Ever since Iowa State University illustrated its academic bigotry in the case of Professor Gonzalez I have wanted to write a bit about Darwinism (I use this term as Charles Hodge used it, concluding that it was atheism) and initially I wanted to express something of my outrage at what happened. Now, I’m more inclined to just express my sadness.
Quite apart from the Gonzalez matter at ISU I recently did some study of William Jennings Bryan, a highly admirable man in many respects who is unfortunately remembered by history as the fundamentalist buffoon of the 1925 Scopes Trial. The “reporting” done of the trial by H.L. Mencken made Bryan look bad, the play and subsequent movie Inherit The Wind made him look worse. But regardless of how he may be remembered, I am convinced that he was right when he spent the latter part of his career warning of the dangers of Darwinism to anyone who would listen.
He went so far as to blame Darwin and Nietzsche for some of the evils of Germany in World War One. He didn’t live to see National Socialism take power in Germany less than two decades later, but if he had he would doubtless have repeated his claim. In retrospect, Bryan seems truly prescient. The connection of a godless philosophy, biology, and anthropology to Nazi Germany’s eugenics, xenophobia, and the systematic extermination of human beings seems hard to deny, Hitler’s contradictory “anti-godless” movement notwithstanding.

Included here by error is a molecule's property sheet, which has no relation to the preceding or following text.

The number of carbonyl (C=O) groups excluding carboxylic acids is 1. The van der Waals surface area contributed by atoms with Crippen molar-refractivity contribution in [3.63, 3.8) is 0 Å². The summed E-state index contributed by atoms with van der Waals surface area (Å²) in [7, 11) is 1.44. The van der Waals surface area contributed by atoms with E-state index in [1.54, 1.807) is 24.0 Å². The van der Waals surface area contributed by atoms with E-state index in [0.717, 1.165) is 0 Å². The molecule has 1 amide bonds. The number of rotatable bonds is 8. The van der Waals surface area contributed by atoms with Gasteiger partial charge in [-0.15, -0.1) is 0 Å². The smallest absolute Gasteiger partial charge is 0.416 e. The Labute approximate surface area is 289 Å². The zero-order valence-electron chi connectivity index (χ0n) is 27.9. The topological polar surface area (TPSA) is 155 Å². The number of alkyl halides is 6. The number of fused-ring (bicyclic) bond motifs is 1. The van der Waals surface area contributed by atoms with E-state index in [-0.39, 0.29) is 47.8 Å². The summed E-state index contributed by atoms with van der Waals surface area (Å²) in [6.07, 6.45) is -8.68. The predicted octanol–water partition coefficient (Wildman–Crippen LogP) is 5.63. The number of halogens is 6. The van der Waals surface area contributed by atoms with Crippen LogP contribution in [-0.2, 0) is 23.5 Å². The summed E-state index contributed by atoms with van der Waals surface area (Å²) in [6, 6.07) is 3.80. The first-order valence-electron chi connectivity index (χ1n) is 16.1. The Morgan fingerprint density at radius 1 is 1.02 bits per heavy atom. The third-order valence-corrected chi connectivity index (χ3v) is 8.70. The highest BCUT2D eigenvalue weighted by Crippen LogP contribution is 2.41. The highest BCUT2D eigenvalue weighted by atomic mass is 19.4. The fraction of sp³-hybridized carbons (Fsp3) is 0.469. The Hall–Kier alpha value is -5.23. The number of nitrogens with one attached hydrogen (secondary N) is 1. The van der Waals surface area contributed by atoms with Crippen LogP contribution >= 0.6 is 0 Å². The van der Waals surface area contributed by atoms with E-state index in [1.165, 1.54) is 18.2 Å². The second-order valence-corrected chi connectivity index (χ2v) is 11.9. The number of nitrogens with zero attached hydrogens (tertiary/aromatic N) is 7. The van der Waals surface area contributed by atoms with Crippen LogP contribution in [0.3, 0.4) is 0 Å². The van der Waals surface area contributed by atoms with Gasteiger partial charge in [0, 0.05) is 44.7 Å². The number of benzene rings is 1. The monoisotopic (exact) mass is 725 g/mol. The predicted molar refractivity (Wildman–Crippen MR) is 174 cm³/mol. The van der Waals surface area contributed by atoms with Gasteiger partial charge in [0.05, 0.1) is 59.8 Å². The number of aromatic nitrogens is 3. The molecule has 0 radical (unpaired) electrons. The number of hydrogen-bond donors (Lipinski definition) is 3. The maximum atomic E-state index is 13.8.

Recently I saw Ben Stein’s movie Expelled: No Intelligence Allowed. Stein also makes this connection between Darwin and the Holocaust. But additionally what one glimpses in Stein’s film is the utter hopelessness of the Darwinian view. It robs life of any real meaning. There is no right, and no wrong. No essential difference between humans and the animals (we possess no eternal soul, we were not made in the image of God). No purpose to our existence. No absolute truth with the exception, of course, of evolution and the denial of God’s existence. If guys like Richard Dawkins are right, all is lost.
It is a sad thing to see men so rigorously defend something that will only lead them to despair and destruction.
He and his wife Debbie have been married thirty-eight years and have four children and twelve grandchildren. His passions are politics, history, theology, economics, business, and basketball!
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